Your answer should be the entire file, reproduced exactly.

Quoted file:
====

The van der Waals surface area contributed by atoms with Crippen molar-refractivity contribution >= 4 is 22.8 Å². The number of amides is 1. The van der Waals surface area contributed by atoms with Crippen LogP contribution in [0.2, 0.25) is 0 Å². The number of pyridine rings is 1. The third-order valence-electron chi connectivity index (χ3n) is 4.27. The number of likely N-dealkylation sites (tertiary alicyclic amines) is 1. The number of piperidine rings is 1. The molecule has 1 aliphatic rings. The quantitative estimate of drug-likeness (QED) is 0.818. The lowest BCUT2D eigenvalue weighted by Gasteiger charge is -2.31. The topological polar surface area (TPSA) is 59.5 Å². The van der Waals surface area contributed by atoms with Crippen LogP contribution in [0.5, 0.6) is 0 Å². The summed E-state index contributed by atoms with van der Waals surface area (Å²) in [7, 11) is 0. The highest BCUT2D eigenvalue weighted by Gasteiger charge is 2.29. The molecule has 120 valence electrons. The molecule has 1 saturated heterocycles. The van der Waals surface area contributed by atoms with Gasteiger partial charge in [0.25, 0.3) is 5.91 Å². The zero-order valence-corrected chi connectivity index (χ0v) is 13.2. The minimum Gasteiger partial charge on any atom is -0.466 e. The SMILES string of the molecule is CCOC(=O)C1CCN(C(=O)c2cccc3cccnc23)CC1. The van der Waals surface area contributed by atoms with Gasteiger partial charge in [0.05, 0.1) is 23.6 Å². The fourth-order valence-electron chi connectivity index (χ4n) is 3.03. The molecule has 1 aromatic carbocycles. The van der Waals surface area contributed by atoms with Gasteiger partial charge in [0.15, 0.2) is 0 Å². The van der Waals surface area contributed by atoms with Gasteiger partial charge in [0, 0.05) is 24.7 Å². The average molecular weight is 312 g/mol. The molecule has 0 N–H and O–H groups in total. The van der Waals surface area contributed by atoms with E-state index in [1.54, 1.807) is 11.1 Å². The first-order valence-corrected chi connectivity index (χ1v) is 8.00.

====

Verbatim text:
The van der Waals surface area contributed by atoms with Crippen molar-refractivity contribution >= 4 is 22.8 Å². The number of amides is 1. The van der Waals surface area contributed by atoms with Crippen LogP contribution in [0.2, 0.25) is 0 Å². The number of pyridine rings is 1. The third-order valence-electron chi connectivity index (χ3n) is 4.27. The number of likely N-dealkylation sites (tertiary alicyclic amines) is 1. The number of piperidine rings is 1. The molecule has 1 aliphatic rings. The quantitative estimate of drug-likeness (QED) is 0.818. The lowest BCUT2D eigenvalue weighted by Gasteiger charge is -2.31. The topological polar surface area (TPSA) is 59.5 Å². The van der Waals surface area contributed by atoms with Crippen LogP contribution in [0.5, 0.6) is 0 Å². The summed E-state index contributed by atoms with van der Waals surface area (Å²) in [7, 11) is 0. The highest BCUT2D eigenvalue weighted by Gasteiger charge is 2.29. The molecule has 120 valence electrons. The molecule has 1 saturated heterocycles. The van der Waals surface area contributed by atoms with Gasteiger partial charge in [0.25, 0.3) is 5.91 Å². The zero-order valence-corrected chi connectivity index (χ0v) is 13.2. The minimum Gasteiger partial charge on any atom is -0.466 e. The SMILES string of the molecule is CCOC(=O)C1CCN(C(=O)c2cccc3cccnc23)CC1. The van der Waals surface area contributed by atoms with Gasteiger partial charge in [0.05, 0.1) is 23.6 Å². The fourth-order valence-electron chi connectivity index (χ4n) is 3.03. The molecule has 1 aromatic carbocycles. The van der Waals surface area contributed by atoms with Gasteiger partial charge in [0.15, 0.2) is 0 Å². The van der Waals surface area contributed by atoms with Gasteiger partial charge in [0, 0.05) is 24.7 Å². The average molecular weight is 312 g/mol. The molecule has 0 N–H and O–H groups in total. The van der Waals surface area contributed by atoms with E-state index in [1.54, 1.807) is 11.1 Å². The first-order valence-corrected chi connectivity index (χ1v) is 8.00.